Several Palo Alto school board members voiced support on Tuesday for preparing for the likelihood that secondary schools will have to start with or at some point revert to completely remote learning in the fall, even as the district prepares to bring elementary school students back to campus in person full time.
"The only certainty I think we have is that some sort of distance learning option is going to be necessary," said Board Vice President Shounak Dharap.
Their comments came as the district pressed pause on its reopening plans and negotiations with the teachers union while it waits for the Santa Clara County Public Health Department to release local guidance for reopening schools. Superintendent Don Austin said the county has stated the guidance will be issued before June 30.
The district is also hoping to get clarification from the state on how instructional minutes will be calculated in the fall, an issue that's creating confusion in districts across California, he said.
Palo Alto Unified is aiming to release its plan for reopening schools by next Friday, July 3, Austin said. He described the reopening process, fraught with uncertainty, as choosing from a set of "imperfect options."
"It's pretty safe to say we're not going to have an answer that's going to satisfy all requests," he said.
Board member Ken Dauber urged district staff to pursue a simplified, "achievable" plan that they'll be able to deliver on in the fall, including online-only instruction for the middle and high schools.
"I would be comfortable — not happy, but comfortable — with an online-only option for our secondary schools to start with and then understanding as quickly as possible how we can amend that with more in-person education," he said. "I think it's really critical that we not expect to No. 1, do something as good as regular school, and two, take on a challenge that's just too big for us to actually deliver on."
Board member Jennifer DiBrienza said the district should prioritize training all teachers on online learning this summer, especially in the event that there's a second wave of the coronavirus this fall and schools have to close again.
But she emphasized the importance of in-person connection for students' social-emotional as well as academic wellbeing.
"If there are any safe ways that we can be in person, I cannot stress how important it is that for our students who are feeling really isolated and stressed and depressed and just disconnected from peers— any way we can get them in some human interaction I think is better than not," DiBrienza said.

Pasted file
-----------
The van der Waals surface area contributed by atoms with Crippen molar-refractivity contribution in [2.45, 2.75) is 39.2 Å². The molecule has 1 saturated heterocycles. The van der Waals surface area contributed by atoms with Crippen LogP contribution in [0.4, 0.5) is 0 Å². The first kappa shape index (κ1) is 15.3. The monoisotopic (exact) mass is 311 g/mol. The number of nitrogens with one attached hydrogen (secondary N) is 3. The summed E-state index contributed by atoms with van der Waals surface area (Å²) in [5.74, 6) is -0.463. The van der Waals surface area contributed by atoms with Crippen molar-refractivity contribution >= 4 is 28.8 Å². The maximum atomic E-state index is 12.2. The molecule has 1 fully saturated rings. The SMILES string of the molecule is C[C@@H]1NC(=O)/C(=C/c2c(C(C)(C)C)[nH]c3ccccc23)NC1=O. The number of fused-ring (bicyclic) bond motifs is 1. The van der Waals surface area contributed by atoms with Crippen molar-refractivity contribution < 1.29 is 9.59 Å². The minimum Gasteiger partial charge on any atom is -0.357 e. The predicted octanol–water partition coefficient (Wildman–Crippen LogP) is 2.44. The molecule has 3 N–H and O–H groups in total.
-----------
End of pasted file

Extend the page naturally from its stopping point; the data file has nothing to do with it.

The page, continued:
Board member Melissa Baten Caswell said the district is "hamstrung" by government and public health guidance and didn't want to weigh in further until learning more about what restrictions local schools will be under in the fall.
Numerous parents and teachers spoke at the June 23 virtual board meeting, many cautioning against reopening schools given the potential health concerns.
"A few weeks ago I would have believed we could have had a hybrid opening. I was even buying books for my classroom library … but looking at the Santa Clara County Public Health Department's numbers today, I think that reopening plan is fantasy or madness," said Greene Middle School English teacher Kelly Zalatimo, citing the fact that Santa Clara County on Tuesday recorded its second highest daily total of new coronavirus cases in more than two months, with 122 cases.
Others, meanwhile, supported the option of in-person instruction in the fall, particularly for working parents.
"I don't think the bar should be zero risk," said parent Kathleen Tarlow. "This extended stay-at-home time has really been a strain on families. For working parents who don't have child care at home it has been really, really difficult."
Teachers spoke to the difficulties of both in-person and distance learning, including navigating social distancing requirements with young children and the challenges of connecting with students online.
"I agree with every teacher who expressed the challenges associated with reopening either in person or through distance," Austin said. "Nobody is trying to discount or in any way diminish those realities. This is hard. … in my career, nothing even resembles this in complexity and duration of the challenge."
In other business Tuesday, board members unanimously adopted the 2020-21 budget. They also waived their two-meeting rule and set aside $355,000 from the Strong Schools Bond reserve to upgrade two classroom wings at Cubberley Community Center to prepare them for use by the start of the new school year in August.
The June 23 meeting was the final regular school board meeting of the school year, but the board members will continue to hold twice-weekly special meetings to discuss reopening plans and other COVID-19 updates on Tuesday evenings and Friday mornings.
Find comprehensive coverage on the Midpeninsula's response to the new coronavirus by Palo Alto Online, the Mountain View Voice and the Almanac here.